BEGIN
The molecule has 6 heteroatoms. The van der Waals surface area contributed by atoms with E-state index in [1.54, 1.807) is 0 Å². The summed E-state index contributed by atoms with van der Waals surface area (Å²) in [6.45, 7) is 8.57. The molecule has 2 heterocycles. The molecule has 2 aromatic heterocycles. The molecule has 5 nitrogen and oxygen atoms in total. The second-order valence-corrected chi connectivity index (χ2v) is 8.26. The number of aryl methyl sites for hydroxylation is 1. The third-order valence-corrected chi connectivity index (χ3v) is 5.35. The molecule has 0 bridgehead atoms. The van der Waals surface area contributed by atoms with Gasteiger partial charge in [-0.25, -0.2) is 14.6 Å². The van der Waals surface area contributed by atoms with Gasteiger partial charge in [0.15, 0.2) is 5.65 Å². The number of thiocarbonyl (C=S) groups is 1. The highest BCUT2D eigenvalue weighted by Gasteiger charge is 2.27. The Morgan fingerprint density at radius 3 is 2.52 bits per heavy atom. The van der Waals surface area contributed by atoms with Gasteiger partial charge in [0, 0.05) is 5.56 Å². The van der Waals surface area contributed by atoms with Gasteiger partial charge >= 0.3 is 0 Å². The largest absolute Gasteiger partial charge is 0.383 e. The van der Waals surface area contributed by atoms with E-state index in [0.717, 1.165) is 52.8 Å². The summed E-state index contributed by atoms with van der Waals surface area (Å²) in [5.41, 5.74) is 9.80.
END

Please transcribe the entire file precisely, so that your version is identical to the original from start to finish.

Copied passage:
The molecule has 6 heteroatoms. The van der Waals surface area contributed by atoms with E-state index in [1.54, 1.807) is 0 Å². The summed E-state index contributed by atoms with van der Waals surface area (Å²) in [6.45, 7) is 8.57. The molecule has 2 heterocycles. The molecule has 2 aromatic heterocycles. The molecule has 5 nitrogen and oxygen atoms in total. The second-order valence-corrected chi connectivity index (χ2v) is 8.26. The number of aryl methyl sites for hydroxylation is 1. The third-order valence-corrected chi connectivity index (χ3v) is 5.35. The molecule has 0 bridgehead atoms. The van der Waals surface area contributed by atoms with Gasteiger partial charge in [-0.25, -0.2) is 14.6 Å². The van der Waals surface area contributed by atoms with Gasteiger partial charge in [0.15, 0.2) is 5.65 Å². The number of thiocarbonyl (C=S) groups is 1. The highest BCUT2D eigenvalue weighted by Gasteiger charge is 2.27. The Morgan fingerprint density at radius 3 is 2.52 bits per heavy atom. The van der Waals surface area contributed by atoms with Gasteiger partial charge in [0, 0.05) is 5.56 Å². The van der Waals surface area contributed by atoms with Gasteiger partial charge >= 0.3 is 0 Å². The largest absolute Gasteiger partial charge is 0.383 e. The van der Waals surface area contributed by atoms with E-state index in [0.717, 1.165) is 52.8 Å². The summed E-state index contributed by atoms with van der Waals surface area (Å²) in [5.41, 5.74) is 9.80.